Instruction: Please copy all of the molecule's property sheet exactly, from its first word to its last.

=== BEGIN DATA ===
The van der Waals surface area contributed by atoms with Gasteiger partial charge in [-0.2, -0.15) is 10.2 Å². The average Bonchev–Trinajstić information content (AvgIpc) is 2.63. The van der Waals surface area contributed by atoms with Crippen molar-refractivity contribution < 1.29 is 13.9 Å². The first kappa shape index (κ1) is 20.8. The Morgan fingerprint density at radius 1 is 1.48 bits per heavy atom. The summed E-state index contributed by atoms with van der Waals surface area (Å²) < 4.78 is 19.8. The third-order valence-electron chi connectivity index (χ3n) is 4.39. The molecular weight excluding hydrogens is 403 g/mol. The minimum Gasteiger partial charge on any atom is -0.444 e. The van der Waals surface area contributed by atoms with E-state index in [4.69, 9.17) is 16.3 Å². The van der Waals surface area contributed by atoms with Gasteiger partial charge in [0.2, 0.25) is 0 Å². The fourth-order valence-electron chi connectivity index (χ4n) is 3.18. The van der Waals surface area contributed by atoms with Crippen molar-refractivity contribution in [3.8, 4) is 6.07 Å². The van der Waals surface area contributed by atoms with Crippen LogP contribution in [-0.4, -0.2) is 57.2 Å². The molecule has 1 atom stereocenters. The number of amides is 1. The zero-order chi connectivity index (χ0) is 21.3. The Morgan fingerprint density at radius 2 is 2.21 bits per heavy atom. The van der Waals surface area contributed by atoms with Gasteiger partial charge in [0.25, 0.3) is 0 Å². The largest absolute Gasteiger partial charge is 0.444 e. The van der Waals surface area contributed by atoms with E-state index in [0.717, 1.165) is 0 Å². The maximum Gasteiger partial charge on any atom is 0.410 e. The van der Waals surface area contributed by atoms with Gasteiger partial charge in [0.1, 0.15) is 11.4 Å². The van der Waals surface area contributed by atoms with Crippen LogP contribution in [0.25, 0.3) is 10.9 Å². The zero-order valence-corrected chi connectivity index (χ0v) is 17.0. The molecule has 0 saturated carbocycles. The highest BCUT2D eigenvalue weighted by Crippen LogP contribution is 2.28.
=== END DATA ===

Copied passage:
The van der Waals surface area contributed by atoms with Gasteiger partial charge in [-0.2, -0.15) is 10.2 Å². The average Bonchev–Trinajstić information content (AvgIpc) is 2.63. The van der Waals surface area contributed by atoms with Crippen molar-refractivity contribution < 1.29 is 13.9 Å². The first kappa shape index (κ1) is 20.8. The Morgan fingerprint density at radius 1 is 1.48 bits per heavy atom. The summed E-state index contributed by atoms with van der Waals surface area (Å²) < 4.78 is 19.8. The third-order valence-electron chi connectivity index (χ3n) is 4.39. The molecular weight excluding hydrogens is 403 g/mol. The minimum Gasteiger partial charge on any atom is -0.444 e. The van der Waals surface area contributed by atoms with E-state index in [4.69, 9.17) is 16.3 Å². The van der Waals surface area contributed by atoms with Gasteiger partial charge in [0.2, 0.25) is 0 Å². The fourth-order valence-electron chi connectivity index (χ4n) is 3.18. The van der Waals surface area contributed by atoms with Crippen molar-refractivity contribution in [3.8, 4) is 6.07 Å². The van der Waals surface area contributed by atoms with Crippen LogP contribution in [-0.4, -0.2) is 57.2 Å². The molecule has 1 atom stereocenters. The number of amides is 1. The zero-order chi connectivity index (χ0) is 21.3. The Morgan fingerprint density at radius 2 is 2.21 bits per heavy atom. The van der Waals surface area contributed by atoms with Gasteiger partial charge in [0.25, 0.3) is 0 Å². The largest absolute Gasteiger partial charge is 0.444 e. The van der Waals surface area contributed by atoms with E-state index in [0.717, 1.165) is 0 Å². The maximum Gasteiger partial charge on any atom is 0.410 e. The van der Waals surface area contributed by atoms with Gasteiger partial charge in [0.1, 0.15) is 11.4 Å². The van der Waals surface area contributed by atoms with Crippen LogP contribution in [0.25, 0.3) is 10.9 Å². The zero-order valence-corrected chi connectivity index (χ0v) is 17.0. The molecule has 0 saturated carbocycles. The highest BCUT2D eigenvalue weighted by Crippen LogP contribution is 2.28.